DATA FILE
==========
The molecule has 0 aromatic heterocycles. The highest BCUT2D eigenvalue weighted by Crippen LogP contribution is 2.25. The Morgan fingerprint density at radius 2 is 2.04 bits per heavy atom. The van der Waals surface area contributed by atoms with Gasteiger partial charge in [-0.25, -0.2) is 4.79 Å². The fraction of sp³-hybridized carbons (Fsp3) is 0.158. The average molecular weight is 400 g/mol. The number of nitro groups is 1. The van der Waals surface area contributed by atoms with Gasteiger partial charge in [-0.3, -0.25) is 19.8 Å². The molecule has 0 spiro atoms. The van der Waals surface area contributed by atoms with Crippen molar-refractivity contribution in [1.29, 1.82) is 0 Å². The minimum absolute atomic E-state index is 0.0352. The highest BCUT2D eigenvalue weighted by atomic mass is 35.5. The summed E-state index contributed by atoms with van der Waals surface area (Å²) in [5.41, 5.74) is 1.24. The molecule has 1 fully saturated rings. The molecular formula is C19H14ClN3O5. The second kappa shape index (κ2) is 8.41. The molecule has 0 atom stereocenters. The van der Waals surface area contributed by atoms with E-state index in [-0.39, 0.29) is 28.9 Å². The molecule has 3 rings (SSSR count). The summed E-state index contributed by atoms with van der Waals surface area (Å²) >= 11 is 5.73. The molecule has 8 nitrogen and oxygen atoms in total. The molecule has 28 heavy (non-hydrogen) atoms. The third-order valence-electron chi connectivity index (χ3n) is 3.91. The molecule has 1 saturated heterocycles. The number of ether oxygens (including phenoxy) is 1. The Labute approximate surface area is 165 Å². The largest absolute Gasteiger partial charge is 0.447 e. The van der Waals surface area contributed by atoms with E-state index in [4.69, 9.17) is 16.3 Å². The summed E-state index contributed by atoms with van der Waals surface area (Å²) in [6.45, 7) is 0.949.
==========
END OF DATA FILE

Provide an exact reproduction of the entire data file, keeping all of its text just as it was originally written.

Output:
The molecule has 0 aromatic heterocycles. The highest BCUT2D eigenvalue weighted by Crippen LogP contribution is 2.25. The Morgan fingerprint density at radius 2 is 2.04 bits per heavy atom. The van der Waals surface area contributed by atoms with Gasteiger partial charge in [-0.25, -0.2) is 4.79 Å². The fraction of sp³-hybridized carbons (Fsp3) is 0.158. The average molecular weight is 400 g/mol. The number of nitro groups is 1. The van der Waals surface area contributed by atoms with Gasteiger partial charge in [-0.3, -0.25) is 19.8 Å². The molecule has 0 spiro atoms. The van der Waals surface area contributed by atoms with Crippen molar-refractivity contribution in [1.29, 1.82) is 0 Å². The minimum absolute atomic E-state index is 0.0352. The highest BCUT2D eigenvalue weighted by atomic mass is 35.5. The summed E-state index contributed by atoms with van der Waals surface area (Å²) in [5.41, 5.74) is 1.24. The molecule has 1 fully saturated rings. The molecular formula is C19H14ClN3O5. The second kappa shape index (κ2) is 8.41. The molecule has 0 atom stereocenters. The van der Waals surface area contributed by atoms with E-state index in [-0.39, 0.29) is 28.9 Å². The molecule has 3 rings (SSSR count). The summed E-state index contributed by atoms with van der Waals surface area (Å²) >= 11 is 5.73. The molecule has 8 nitrogen and oxygen atoms in total. The molecule has 28 heavy (non-hydrogen) atoms. The third-order valence-electron chi connectivity index (χ3n) is 3.91. The molecule has 1 saturated heterocycles. The number of ether oxygens (including phenoxy) is 1. The Labute approximate surface area is 165 Å². The largest absolute Gasteiger partial charge is 0.447 e. The van der Waals surface area contributed by atoms with E-state index in [4.69, 9.17) is 16.3 Å². The summed E-state index contributed by atoms with van der Waals surface area (Å²) in [6.45, 7) is 0.949.